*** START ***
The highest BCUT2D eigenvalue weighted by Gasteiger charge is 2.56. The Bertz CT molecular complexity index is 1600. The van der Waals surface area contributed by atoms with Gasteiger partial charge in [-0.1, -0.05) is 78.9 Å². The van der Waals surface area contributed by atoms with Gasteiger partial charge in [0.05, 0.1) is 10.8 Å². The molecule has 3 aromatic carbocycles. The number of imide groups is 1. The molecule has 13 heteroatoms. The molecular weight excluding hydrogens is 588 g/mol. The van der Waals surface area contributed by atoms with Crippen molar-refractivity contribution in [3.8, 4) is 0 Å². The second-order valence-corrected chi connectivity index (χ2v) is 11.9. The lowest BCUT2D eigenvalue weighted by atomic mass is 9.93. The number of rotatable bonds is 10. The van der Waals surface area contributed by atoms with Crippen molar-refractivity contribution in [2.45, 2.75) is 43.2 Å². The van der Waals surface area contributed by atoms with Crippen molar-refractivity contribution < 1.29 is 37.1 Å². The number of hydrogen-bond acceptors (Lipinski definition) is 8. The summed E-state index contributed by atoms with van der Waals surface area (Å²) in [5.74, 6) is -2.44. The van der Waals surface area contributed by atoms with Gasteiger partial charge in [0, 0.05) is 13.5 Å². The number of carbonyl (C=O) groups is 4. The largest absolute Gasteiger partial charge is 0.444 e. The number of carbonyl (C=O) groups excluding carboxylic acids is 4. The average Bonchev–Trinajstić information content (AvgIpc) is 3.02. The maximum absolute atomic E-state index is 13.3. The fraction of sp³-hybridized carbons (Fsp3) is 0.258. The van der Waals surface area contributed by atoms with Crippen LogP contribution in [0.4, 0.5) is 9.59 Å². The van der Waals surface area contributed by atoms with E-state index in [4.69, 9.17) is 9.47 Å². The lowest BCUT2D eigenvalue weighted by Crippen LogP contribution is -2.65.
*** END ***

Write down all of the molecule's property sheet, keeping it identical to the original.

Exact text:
The highest BCUT2D eigenvalue weighted by Gasteiger charge is 2.56. The Bertz CT molecular complexity index is 1600. The van der Waals surface area contributed by atoms with Gasteiger partial charge in [-0.1, -0.05) is 78.9 Å². The van der Waals surface area contributed by atoms with Gasteiger partial charge in [0.05, 0.1) is 10.8 Å². The molecule has 3 aromatic carbocycles. The number of imide groups is 1. The molecule has 13 heteroatoms. The molecular weight excluding hydrogens is 588 g/mol. The van der Waals surface area contributed by atoms with Crippen molar-refractivity contribution in [3.8, 4) is 0 Å². The second-order valence-corrected chi connectivity index (χ2v) is 11.9. The lowest BCUT2D eigenvalue weighted by atomic mass is 9.93. The number of rotatable bonds is 10. The van der Waals surface area contributed by atoms with Crippen molar-refractivity contribution in [2.45, 2.75) is 43.2 Å². The van der Waals surface area contributed by atoms with Crippen molar-refractivity contribution < 1.29 is 37.1 Å². The number of hydrogen-bond acceptors (Lipinski definition) is 8. The summed E-state index contributed by atoms with van der Waals surface area (Å²) in [5.74, 6) is -2.44. The van der Waals surface area contributed by atoms with Gasteiger partial charge in [0, 0.05) is 13.5 Å². The number of carbonyl (C=O) groups is 4. The largest absolute Gasteiger partial charge is 0.444 e. The number of carbonyl (C=O) groups excluding carboxylic acids is 4. The average Bonchev–Trinajstić information content (AvgIpc) is 3.02. The maximum absolute atomic E-state index is 13.3. The fraction of sp³-hybridized carbons (Fsp3) is 0.258. The van der Waals surface area contributed by atoms with Crippen LogP contribution in [0.4, 0.5) is 9.59 Å². The van der Waals surface area contributed by atoms with E-state index in [4.69, 9.17) is 9.47 Å². The lowest BCUT2D eigenvalue weighted by Crippen LogP contribution is -2.65.